December 2011 Blog Posts (3)

MIT Launches an Online Learning Platform

Building on the success of its Open Course Ware program, the Massachusetts Institute of Technology announced today that it will be developing an online learning platform called MITx. The course materials will be available free of charge, to be explored at a student's own pace, based on an open-source and scalable software…

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Added by Evan O'Neil on December 19, 2011 at 5:44pm — No Comments

The Case for Nature as a Thematic Cluster

The frontier of ethics has often been defined by the inclusion of moral subjects who were excluded from the previous order. Peter Singer calls it the expanding moral circle. These excluded parts of society typically have no representation or voice in the political processes that control…

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Added by Evan O'Neil on December 2, 2011 at 6:00pm — No Comments

Reimagining a Global Ethic

Introduction

JOEL ROSENTHAL: Good evening and welcome to the Carnegie Council. I have the privilege of introducing our guest and good friend, Michael Ignatieff.

Michael will be speaking on a topic chosen specifically for this occasion. It's a theme that has been discussed among our fellows earlier today. The theme is "Re-Imagining a Global Ethic."

To…

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Added by Carnegie Council on December 1, 2011 at 6:00pm — No Comments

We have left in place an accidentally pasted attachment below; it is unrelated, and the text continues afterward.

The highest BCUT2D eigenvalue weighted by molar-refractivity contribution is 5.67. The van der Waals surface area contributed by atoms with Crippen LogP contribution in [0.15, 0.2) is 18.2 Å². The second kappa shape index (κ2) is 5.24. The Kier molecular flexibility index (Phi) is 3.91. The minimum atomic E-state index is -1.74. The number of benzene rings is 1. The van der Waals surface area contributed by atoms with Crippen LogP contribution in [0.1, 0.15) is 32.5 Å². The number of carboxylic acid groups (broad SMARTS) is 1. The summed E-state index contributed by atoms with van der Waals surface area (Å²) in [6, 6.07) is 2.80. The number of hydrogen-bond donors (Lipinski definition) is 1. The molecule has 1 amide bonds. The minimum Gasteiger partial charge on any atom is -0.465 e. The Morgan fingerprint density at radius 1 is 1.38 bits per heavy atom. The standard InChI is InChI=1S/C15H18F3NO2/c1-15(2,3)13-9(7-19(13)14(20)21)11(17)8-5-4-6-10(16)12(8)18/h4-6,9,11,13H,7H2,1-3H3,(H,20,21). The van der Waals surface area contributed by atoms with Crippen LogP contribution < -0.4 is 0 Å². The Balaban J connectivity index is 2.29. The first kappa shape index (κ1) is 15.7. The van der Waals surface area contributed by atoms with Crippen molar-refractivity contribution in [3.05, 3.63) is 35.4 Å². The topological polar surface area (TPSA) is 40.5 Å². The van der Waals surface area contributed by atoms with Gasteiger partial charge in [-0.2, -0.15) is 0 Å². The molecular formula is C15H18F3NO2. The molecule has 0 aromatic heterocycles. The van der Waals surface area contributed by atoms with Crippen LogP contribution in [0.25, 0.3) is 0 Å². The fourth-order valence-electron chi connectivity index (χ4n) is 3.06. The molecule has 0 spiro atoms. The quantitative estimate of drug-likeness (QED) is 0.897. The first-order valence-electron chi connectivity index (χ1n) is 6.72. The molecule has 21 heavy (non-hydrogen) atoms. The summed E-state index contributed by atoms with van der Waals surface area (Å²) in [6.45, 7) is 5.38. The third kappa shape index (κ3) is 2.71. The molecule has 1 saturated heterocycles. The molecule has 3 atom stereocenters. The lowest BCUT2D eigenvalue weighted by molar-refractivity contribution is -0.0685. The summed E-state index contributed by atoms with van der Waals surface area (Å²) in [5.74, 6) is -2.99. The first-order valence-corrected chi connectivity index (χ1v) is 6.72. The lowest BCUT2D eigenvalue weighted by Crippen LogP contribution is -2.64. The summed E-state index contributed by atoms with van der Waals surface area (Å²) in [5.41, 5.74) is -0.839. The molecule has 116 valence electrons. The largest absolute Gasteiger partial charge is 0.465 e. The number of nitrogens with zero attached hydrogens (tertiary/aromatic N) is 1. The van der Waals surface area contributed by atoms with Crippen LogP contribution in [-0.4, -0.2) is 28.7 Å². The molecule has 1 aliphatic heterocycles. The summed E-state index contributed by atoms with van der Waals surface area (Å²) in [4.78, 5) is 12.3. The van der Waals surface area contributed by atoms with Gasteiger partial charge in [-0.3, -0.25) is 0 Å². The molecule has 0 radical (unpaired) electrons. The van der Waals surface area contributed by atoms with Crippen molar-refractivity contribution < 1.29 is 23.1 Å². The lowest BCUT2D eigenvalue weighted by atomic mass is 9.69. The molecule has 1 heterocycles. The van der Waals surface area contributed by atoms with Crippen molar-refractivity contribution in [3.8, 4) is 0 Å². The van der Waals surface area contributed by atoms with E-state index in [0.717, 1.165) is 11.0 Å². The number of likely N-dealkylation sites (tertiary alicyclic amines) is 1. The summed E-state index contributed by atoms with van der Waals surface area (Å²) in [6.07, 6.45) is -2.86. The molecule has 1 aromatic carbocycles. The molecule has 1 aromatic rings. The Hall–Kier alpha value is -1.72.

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Global Ethics Forum Preview: The Ethics of Big Data with danah boyd

Next time on Global Ethics Forum, Microsoft Research’s danah boyd discusses the ethical and political implications of big data and artificial intelligence. In this excerpt, boyd explains to journalist Stephanie Sy some of the disturbing issues that arise when machine learning and algorithms are used in the criminal justice system.

What the Qur'an Meant: And Why It Matters with Garry Wills

Northwestern's Garry Wills says that he was surprised to learn that Islam is a much more "inclusive" religion than Judaism or Christianity.

The Future of War: A History, with Lawrence Freedman

"Though most of the literature you will read on the future of war certainly talks about war as between regular armies, as proper fights, now with drones or with autonomous vehicles or robots or whatever, or even painless--cyber and so on--yet actually the reality of war is as it has always been: it is vicious, and it is nasty, and it kills the wrong people, and it does so in considerable numbers."

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